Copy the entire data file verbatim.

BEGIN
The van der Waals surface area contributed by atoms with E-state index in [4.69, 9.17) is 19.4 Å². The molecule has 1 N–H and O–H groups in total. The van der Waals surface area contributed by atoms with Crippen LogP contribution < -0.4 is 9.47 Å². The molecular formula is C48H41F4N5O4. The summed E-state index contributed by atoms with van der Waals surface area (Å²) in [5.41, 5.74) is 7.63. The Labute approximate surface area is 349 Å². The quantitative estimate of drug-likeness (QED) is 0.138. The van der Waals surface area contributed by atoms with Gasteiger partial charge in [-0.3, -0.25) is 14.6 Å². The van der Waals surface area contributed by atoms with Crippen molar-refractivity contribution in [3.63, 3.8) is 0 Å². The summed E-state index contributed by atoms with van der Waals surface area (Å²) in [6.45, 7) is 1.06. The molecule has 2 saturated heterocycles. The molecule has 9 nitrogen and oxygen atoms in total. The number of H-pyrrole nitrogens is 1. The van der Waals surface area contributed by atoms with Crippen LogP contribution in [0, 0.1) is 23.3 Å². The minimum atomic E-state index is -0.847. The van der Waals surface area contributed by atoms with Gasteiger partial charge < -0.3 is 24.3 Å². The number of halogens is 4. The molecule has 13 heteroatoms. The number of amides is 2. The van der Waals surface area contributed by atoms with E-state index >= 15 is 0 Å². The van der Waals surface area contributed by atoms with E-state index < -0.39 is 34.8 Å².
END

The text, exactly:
The van der Waals surface area contributed by atoms with E-state index in [4.69, 9.17) is 19.4 Å². The molecule has 1 N–H and O–H groups in total. The van der Waals surface area contributed by atoms with Crippen LogP contribution < -0.4 is 9.47 Å². The molecular formula is C48H41F4N5O4. The summed E-state index contributed by atoms with van der Waals surface area (Å²) in [5.41, 5.74) is 7.63. The Labute approximate surface area is 349 Å². The quantitative estimate of drug-likeness (QED) is 0.138. The van der Waals surface area contributed by atoms with Gasteiger partial charge in [-0.3, -0.25) is 14.6 Å². The van der Waals surface area contributed by atoms with Crippen molar-refractivity contribution in [3.63, 3.8) is 0 Å². The summed E-state index contributed by atoms with van der Waals surface area (Å²) in [6.45, 7) is 1.06. The molecule has 2 saturated heterocycles. The molecule has 9 nitrogen and oxygen atoms in total. The number of H-pyrrole nitrogens is 1. The van der Waals surface area contributed by atoms with Crippen LogP contribution in [0, 0.1) is 23.3 Å². The minimum atomic E-state index is -0.847. The van der Waals surface area contributed by atoms with Gasteiger partial charge < -0.3 is 24.3 Å². The number of halogens is 4. The molecule has 13 heteroatoms. The number of amides is 2. The van der Waals surface area contributed by atoms with E-state index >= 15 is 0 Å². The van der Waals surface area contributed by atoms with E-state index < -0.39 is 34.8 Å².